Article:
The number after the REG was the model year then S for Shadow
so REG 75 S was the last lead car .
This was good for me because I could easily identify my cars in photos where we had used some subbies or we were subbing for some one else but that is as close to personalized plates as we ever got.
And what most do not know, the personaized pates division was sold off to private enterprise so the government gets diddly squat from the excessive fees charged for them .
You will find the company with the license is closely affiliated with the current government who follows the mantra of the excessively wealty
Privatise Profit - Socialize losses .
This suits them well because they make the profits while avoiding taxes thus avoiding the losses.
Not much has really changed since the day of tennant farmers & landlords.
Post Number: 3617
|Posted on Thursday, 27 February, 2020 - 14:58: |
Where was the "Daily Telegraph" printed in the 1960's when it was owned by Frank Packer?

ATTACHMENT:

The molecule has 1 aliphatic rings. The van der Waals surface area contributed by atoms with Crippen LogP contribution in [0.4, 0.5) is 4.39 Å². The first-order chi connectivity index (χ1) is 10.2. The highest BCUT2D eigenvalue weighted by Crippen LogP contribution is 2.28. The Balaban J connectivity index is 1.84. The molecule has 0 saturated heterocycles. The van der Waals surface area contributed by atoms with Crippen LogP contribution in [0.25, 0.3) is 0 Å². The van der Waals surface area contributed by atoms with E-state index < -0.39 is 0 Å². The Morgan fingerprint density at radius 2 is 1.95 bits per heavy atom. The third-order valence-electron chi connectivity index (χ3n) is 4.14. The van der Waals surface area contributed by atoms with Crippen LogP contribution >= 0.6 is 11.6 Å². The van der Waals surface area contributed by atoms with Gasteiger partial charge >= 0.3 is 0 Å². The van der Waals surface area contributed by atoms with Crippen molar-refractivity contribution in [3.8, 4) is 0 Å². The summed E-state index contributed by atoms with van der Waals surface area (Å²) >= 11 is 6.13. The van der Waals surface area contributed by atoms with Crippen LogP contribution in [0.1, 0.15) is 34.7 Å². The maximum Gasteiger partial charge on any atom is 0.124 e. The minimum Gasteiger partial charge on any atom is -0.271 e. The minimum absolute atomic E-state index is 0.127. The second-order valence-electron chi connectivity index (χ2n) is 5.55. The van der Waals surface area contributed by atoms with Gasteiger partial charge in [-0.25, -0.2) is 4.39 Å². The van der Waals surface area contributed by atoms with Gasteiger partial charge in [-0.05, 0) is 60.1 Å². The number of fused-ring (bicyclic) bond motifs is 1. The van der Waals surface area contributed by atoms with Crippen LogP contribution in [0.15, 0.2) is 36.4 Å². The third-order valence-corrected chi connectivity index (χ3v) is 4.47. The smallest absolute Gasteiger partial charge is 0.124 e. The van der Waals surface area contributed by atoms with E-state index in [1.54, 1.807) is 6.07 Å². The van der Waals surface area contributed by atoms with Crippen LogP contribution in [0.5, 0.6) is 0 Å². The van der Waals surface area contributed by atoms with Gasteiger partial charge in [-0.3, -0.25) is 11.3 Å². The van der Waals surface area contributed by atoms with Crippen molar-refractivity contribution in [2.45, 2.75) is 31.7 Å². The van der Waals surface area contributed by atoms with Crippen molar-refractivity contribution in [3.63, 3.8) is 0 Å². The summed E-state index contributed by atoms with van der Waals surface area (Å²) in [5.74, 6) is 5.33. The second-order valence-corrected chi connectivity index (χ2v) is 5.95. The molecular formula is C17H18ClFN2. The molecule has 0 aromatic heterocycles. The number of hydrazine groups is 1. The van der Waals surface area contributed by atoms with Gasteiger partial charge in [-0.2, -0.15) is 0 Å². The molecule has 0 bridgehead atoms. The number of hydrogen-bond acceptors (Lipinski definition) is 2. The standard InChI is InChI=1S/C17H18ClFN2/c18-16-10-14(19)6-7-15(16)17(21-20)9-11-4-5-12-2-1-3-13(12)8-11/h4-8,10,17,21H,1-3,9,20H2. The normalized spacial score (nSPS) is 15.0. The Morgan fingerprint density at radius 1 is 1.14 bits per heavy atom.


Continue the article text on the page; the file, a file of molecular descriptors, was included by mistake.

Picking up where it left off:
As a teenager, I can remember walking past the Consolidated Press building on corner of Park and Elizabeth Streets and seeing delivery vans loaded with newspapers in the loading dock. I always assumed the Consolidated Press magazines were printed elsewhere as they were in colour on better quality paper and the newspaper printing presses of that time could not provide the quality required for the more expensive magazines.
Post Number: 163
|Posted on Friday, 28 February, 2020 - 09:18: |
They had several presses in Alexanderia.
In the 60's is a bit before my time. I did not get into transport till the 80's when all of the foundries closed down .
However I have been to every floor in the 4 buildings that form ACP and there was no obvious signs of it being a news print shop, ceilings are way too low.
However I could be very wrong because ACP also owned a brace of buildings in Bligh St , Hunter & O'Connel Sts where the company HQ used to be.
The lower floors on these buildings would have accomodated news paper printing quite well.
Probably because government was based down that way.
The Bulletin was down the bottom of Hunter St & Macquarrie Media ( 2GB) was one building away from ACP in Bligh St
That building is now a Chinese resturant and they use the Auditorium as their cellar.
Apparently the space under the sloped floor is part of the down ramp to the basement